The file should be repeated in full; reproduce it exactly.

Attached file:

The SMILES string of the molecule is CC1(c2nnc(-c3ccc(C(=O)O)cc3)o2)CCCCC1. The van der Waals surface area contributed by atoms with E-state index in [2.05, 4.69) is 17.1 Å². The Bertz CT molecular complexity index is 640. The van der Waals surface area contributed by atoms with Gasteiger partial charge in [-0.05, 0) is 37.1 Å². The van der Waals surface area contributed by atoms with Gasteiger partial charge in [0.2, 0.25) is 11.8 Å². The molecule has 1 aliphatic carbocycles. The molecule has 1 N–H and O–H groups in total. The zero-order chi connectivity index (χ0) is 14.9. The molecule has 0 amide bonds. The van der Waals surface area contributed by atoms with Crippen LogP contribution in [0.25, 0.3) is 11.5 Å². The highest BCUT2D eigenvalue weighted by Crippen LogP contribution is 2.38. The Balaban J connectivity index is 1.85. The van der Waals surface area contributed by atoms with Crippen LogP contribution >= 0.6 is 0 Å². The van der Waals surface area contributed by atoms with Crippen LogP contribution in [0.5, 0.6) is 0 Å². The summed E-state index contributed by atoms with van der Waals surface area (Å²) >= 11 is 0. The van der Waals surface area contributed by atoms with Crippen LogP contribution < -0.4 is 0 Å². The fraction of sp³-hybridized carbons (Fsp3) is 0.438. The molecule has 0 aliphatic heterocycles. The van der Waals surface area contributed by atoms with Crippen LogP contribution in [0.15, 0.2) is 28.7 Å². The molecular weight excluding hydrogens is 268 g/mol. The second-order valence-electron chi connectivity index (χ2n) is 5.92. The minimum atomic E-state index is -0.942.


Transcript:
The SMILES string of the molecule is CC1(c2nnc(-c3ccc(C(=O)O)cc3)o2)CCCCC1. The van der Waals surface area contributed by atoms with E-state index in [2.05, 4.69) is 17.1 Å². The Bertz CT molecular complexity index is 640. The van der Waals surface area contributed by atoms with Gasteiger partial charge in [-0.05, 0) is 37.1 Å². The van der Waals surface area contributed by atoms with Gasteiger partial charge in [0.2, 0.25) is 11.8 Å². The molecule has 1 aliphatic carbocycles. The molecule has 1 N–H and O–H groups in total. The zero-order chi connectivity index (χ0) is 14.9. The molecule has 0 amide bonds. The van der Waals surface area contributed by atoms with Crippen LogP contribution in [0.25, 0.3) is 11.5 Å². The highest BCUT2D eigenvalue weighted by Crippen LogP contribution is 2.38. The Balaban J connectivity index is 1.85. The van der Waals surface area contributed by atoms with Crippen LogP contribution >= 0.6 is 0 Å². The van der Waals surface area contributed by atoms with Crippen LogP contribution in [0.5, 0.6) is 0 Å². The summed E-state index contributed by atoms with van der Waals surface area (Å²) >= 11 is 0. The van der Waals surface area contributed by atoms with Crippen LogP contribution < -0.4 is 0 Å². The fraction of sp³-hybridized carbons (Fsp3) is 0.438. The molecule has 0 aliphatic heterocycles. The van der Waals surface area contributed by atoms with Crippen LogP contribution in [0.15, 0.2) is 28.7 Å². The molecular weight excluding hydrogens is 268 g/mol. The second-order valence-electron chi connectivity index (χ2n) is 5.92. The minimum atomic E-state index is -0.942.